Hi Sandeep, can you walk us through your journey from being a Software Engineer at Accenture to becoming the Vice President of Machine Learning and Quantitative Analysis at Credit Suisse?
I started my career as a Software Engineer at Accenture. However, I wanted to pursue an advanced degree in AIML and enrolled for a Master’s at the Carnegie Mellon University. In 2011 I joined Credit Suisse as an Analyst within the Investment Bank division post my Masters. I worked on various AIML roles like Client Predictive Analytics, Alternative Data, etc. I was the lead data scientist for Client Predictive Analytics. In 2017 I left Credit Suisse for a role as the Director of Machine Intelligence and Statistical Analysis at the UBS Evidence Lab. I spent the next couple of years designing and developing various AIML models for Geospatial data, Text data, etc. Alternative data was the core focus at Evidence Lab, and this experience shaped me as an expert in leveraging AIML for alternative data. In 2019 I rejoined Credit Suisse as the Head of Machine Learning and Quantitative Analytics, leading a team of ML practitioners and researchers focusing on Innovation within Investment Bank, Alternative data, Sustainability, etc.
I lead the Data Science practice for IB Data and Analytics. My team leverages AIML to generate differentiated content and trade ideas for the Investment Bank. The top 3 challenges have been
1. Process – ML researchers and Data Scientists sometimes think of themselves as Data Artists. Any Data Scientist, including me, would love to get a blank canvas and unlimited time to create the perfect art form (according to the artist). However, from a delivery and impact perspective, this can be quite challenging. Establishing the right process and framework to create the right balance between impact and innovation in this area was something I focused on. Leveraging tools like agile helped us time box some of this without losing creativity.
2. People – Machine Learning and Data Science are some of the hottest skills. Finding and retaining the right talent has been another challenge.
3. Product – Operationalizing AIML models in a very auditable and immutable fashion is a challenge. The absence of enterprise solutions in this space has been a significant challenge. We have leveraged a combination of enterprise products and homegrown custom solutions to ensure our models are explainable and auditable.
Markets are always in Brownian motion. We are always prepared for the unexpected. This will be no different. It will be interesting to see how various sectors recover and the pace of recovery. Data will be a leading indicator, and we are firmly poised to leverage big data and analytics to make data-driven decisions.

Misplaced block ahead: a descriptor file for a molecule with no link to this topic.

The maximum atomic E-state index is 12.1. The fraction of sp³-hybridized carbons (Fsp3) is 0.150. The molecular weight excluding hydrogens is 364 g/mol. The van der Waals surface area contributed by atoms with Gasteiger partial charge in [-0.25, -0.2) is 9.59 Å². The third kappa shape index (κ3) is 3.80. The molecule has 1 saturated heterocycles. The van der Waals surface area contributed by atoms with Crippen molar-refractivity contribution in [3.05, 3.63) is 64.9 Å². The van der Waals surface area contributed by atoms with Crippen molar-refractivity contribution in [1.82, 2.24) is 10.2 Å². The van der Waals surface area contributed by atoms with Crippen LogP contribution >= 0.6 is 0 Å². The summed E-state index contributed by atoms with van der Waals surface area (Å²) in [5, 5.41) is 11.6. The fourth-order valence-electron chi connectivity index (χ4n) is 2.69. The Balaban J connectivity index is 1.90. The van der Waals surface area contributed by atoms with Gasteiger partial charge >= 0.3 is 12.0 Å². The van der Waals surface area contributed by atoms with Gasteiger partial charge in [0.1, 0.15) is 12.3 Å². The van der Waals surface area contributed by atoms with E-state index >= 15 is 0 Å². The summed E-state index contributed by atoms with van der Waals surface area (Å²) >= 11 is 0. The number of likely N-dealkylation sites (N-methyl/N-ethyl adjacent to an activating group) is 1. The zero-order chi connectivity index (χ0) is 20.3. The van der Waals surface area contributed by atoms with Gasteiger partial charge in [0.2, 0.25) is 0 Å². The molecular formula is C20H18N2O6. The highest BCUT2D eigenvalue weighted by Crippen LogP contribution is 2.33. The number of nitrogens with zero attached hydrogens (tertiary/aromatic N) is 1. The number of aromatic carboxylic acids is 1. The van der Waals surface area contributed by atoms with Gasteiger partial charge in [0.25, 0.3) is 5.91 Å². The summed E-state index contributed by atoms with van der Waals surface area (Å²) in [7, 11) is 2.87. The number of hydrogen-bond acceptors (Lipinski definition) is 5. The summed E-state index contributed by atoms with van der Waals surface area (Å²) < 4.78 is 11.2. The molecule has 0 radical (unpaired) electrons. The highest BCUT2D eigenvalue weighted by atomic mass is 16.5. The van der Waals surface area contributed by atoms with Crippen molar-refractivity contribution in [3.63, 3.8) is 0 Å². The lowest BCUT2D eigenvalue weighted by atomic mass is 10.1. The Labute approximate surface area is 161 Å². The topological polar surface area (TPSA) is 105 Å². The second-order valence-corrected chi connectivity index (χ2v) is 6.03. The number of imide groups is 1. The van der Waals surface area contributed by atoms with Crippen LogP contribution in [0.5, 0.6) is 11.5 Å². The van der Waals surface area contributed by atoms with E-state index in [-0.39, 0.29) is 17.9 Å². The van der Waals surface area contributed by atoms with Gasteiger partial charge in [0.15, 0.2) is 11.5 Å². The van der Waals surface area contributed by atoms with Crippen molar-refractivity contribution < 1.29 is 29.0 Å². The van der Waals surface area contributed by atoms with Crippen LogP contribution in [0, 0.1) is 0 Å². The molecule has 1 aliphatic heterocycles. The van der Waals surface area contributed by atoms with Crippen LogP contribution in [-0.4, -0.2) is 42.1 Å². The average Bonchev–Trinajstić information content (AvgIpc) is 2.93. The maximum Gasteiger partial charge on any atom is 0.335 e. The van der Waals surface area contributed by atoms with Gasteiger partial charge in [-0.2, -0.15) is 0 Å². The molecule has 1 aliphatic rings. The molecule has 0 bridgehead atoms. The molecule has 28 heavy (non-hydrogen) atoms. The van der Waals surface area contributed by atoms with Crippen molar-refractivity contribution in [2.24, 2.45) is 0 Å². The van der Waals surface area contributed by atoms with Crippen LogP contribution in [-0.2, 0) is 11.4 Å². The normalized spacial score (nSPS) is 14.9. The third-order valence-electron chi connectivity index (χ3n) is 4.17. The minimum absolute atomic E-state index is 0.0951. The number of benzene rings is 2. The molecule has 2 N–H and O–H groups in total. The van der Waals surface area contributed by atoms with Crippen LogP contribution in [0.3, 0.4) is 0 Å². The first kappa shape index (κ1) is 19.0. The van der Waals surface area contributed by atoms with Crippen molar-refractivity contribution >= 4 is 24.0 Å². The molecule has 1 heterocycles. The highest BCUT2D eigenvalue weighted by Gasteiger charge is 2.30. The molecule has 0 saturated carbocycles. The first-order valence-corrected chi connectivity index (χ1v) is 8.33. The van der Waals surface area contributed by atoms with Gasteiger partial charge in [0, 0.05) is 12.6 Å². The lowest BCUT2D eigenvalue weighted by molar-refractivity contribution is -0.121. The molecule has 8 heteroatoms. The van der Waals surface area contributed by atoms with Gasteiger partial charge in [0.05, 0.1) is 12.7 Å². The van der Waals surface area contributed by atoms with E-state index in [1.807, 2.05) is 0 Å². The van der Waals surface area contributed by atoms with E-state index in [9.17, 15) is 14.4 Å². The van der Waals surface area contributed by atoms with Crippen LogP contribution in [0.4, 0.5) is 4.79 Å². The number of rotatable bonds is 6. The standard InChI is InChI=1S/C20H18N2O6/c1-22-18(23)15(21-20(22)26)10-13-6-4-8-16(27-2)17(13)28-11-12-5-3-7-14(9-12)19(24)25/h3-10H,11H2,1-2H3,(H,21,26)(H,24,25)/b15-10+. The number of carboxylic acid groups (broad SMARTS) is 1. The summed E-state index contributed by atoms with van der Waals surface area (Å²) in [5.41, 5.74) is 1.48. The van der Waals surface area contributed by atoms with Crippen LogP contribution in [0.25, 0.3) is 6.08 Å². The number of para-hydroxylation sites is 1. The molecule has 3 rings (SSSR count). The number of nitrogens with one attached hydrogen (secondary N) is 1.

There are several. However, two major highlights are the advent of Big Data platforms, making it possible for financial institutions to rapidly mine large amounts of data to make near-real-time decisions. Second, the rise of Alternative Data. Both of these have increased the need or created an opportunity for Software Engineers or specifically AIML specialists in the Finance domain. AIML specialists have started to play a more differentiating role. Today firms are competing to establish themselves as the best Data Science shop. I am lucky to have been a part of both these changes in the industry, the first one at Credit Suisse and the second at the UBS Evidence Lab. This has made my experience unique in the Finance domain.
The financial industry and FinTech are going thru a golden age today when it comes to AIML. All of us are excited to see the disruptions AI can continue to bring in this space. Everything we have seen so far is really just the tip of the iceberg. Other VPNs and Directors in finance that I have been talking to share the same perspective. One lesson that I have learned is that the biggest disruptions to financial products and services may not necessarily come from the Finance industry but rather tech or FinTech. Strong collaborations with FinTech and our peers are the right way to move ahead. This is visible in initiatives like Blockchains or Distributed Ledger Technologies and consortiums like R3.
I think the best advice I got was to focus on what you enjoy doing. One of my mentors and friend, who is now at Google, had given me this advice to be open to new things within your area of interest. This has worked well for me. I was always interested in Mathematics which had led me to Computer Science, AIML, and now Alternative Data. I think it is also important to keep learning and be a “learn it all.” I came across this term in one of Satya Nadella’s interviews. I will end with a learning-related quote from Satya – “Always keep learning. You stop doing useful things if you don’t learn. So the last part to me is the key, especially if you have had some initial success. It becomes even more critical that you have the learning ‘bit’ always switched on.”